Trying to ConceiveFertilityTTC health

Preparing for pregnancy

It always seems a bit bizarre when most of adulthood is spent trying to avoid an unplanned pregnancy, that when caution is thrown to the wind, it doesn’t always automatically result in instant conception!

For most couples pregnancy does come along within 12 months, and hopefully with some good fun along the way.

One in five couples will need some help. Those who know there is a problem and women over 40 should come along to the clinic before trying.

Women with known medical issues may need to see their own specialists beforehand too.

There is lots of pre pregnancy advice here to guide you so good luck to those of you at the start of the journey, and for anyone having problems, then you can read about the investigations and treatments we recommend.

So, here goes! You have decided to start a family. How exciting! You are likely to be a heterosexual couple, but you could also be a single lady or a gay couple.

Obviously the latter options usually require my input from the start so I am going to refer you to my specific sections for more information, but some things for everyone to consider are:

  • Think about your lifestyle, your work, your finances
  • Stop smoking and think about healthy diet options
  • Normalise your weight – that might mean gaining or losing pounds
  • Start some regular exercise, or for some, exercise less!
  • Reduce your alcohol and stop all recreational drugs

Folic acid supplements are proven to prevent neural tube defects such as spina bifida, and in winter time in the UK, everyone should also be taking vitamin D. I recommend a specially formulated multivitamin containing those 2 essentials, and an omega 3 supplement daily for younger women, and also a supplement of co-enzyme Q 10 (ubiquinone) if you are older. Some older women may benefit from DHEA, which I can provide. You should avoid taking herbal preparations that have phytooestrogenic properties such as agnus castus or macca, unless under medical supervision.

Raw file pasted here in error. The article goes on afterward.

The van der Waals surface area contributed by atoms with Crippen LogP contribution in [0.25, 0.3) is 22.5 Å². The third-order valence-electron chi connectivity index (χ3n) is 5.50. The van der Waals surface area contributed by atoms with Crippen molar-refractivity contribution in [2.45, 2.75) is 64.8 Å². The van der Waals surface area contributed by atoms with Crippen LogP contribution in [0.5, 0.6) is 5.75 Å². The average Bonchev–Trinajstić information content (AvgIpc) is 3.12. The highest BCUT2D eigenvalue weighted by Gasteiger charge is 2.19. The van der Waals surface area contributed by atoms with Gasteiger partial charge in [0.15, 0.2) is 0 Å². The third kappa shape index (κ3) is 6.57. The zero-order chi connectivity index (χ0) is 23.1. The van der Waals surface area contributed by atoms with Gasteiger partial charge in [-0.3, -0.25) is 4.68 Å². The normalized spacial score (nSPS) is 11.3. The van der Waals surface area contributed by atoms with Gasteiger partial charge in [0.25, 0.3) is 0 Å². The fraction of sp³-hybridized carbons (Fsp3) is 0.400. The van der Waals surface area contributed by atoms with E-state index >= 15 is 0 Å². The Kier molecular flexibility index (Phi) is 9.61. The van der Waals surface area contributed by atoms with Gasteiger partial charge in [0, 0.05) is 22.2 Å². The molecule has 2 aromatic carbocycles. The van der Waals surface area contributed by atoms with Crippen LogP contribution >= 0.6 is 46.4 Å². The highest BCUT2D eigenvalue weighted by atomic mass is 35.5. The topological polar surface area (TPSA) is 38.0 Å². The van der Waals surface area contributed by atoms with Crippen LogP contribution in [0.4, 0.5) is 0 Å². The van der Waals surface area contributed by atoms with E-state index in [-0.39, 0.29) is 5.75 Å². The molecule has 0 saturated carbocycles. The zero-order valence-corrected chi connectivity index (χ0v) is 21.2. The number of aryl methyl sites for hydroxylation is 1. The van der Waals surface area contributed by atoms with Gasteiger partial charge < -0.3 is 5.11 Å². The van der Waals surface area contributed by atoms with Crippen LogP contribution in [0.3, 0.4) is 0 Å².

Men should take an all round multivitamin and a cod liver oil capsule. That simple combination has the right recipe for healthy sperm, but there are also specially formulated supplements out there that claim to be preferential.

See a doctor to go through your medical history and your family history, and discuss any prescribed medications you take.

Think about how much time you might take off on maternity or paternity leave, and the financial consequences of that.

Do you have family and friends around to support you when you have your new baby?

Our heterosexual couples need to think about sex!

You need to have sex at least twice a week but no more than once a day, and I do recommend daily around ovulation.

It doesn’t matter if the lady doesn’t orgasm, or what positions you choose, the time of day, or what you have eaten for dinner!

If you use a lubricant, then it needs to be a sperm friendly one like Preseed®, or plain olive oil is fine (but a bit messy on the sheets).

Ovulation predictor kits can be very useful to pinpoint the best time to have sex. The easiest urine based test to use is the Clearblue® range, either the monitor that takes you from low fertility to ovulation, or the very popular smiley face test, where you test daily and wait for a solid smiley face to appear. Remember that ovulation happens 1-2 days after most ovulation monitors register positive.

There is no need to adopt an extreme yoga position after sex to help sperm stay inside! The fast swimmers have already gone after 10 minutes whether you are upside down or simply recumbent. The fluid that comes out after that is simply the supporting fluid and the guys that were never going to make it!

Initial investigations

A blood test to check hormone levels, thyroid function, vitamin D, Iron levels, rubella immunity and blood count. Some people need other more specialist tests depending on their medical and family history.

An ultrasound scan of the womb and ovaries (this is an internal scan best done with an empty bladder).

A sperm test.

A check to assess whether the fallopian tubes are open. This may performed during an operation called a laparoscopy if recommended for other reasons, or with a special x-ray called a hysterosalpingogram (HSG).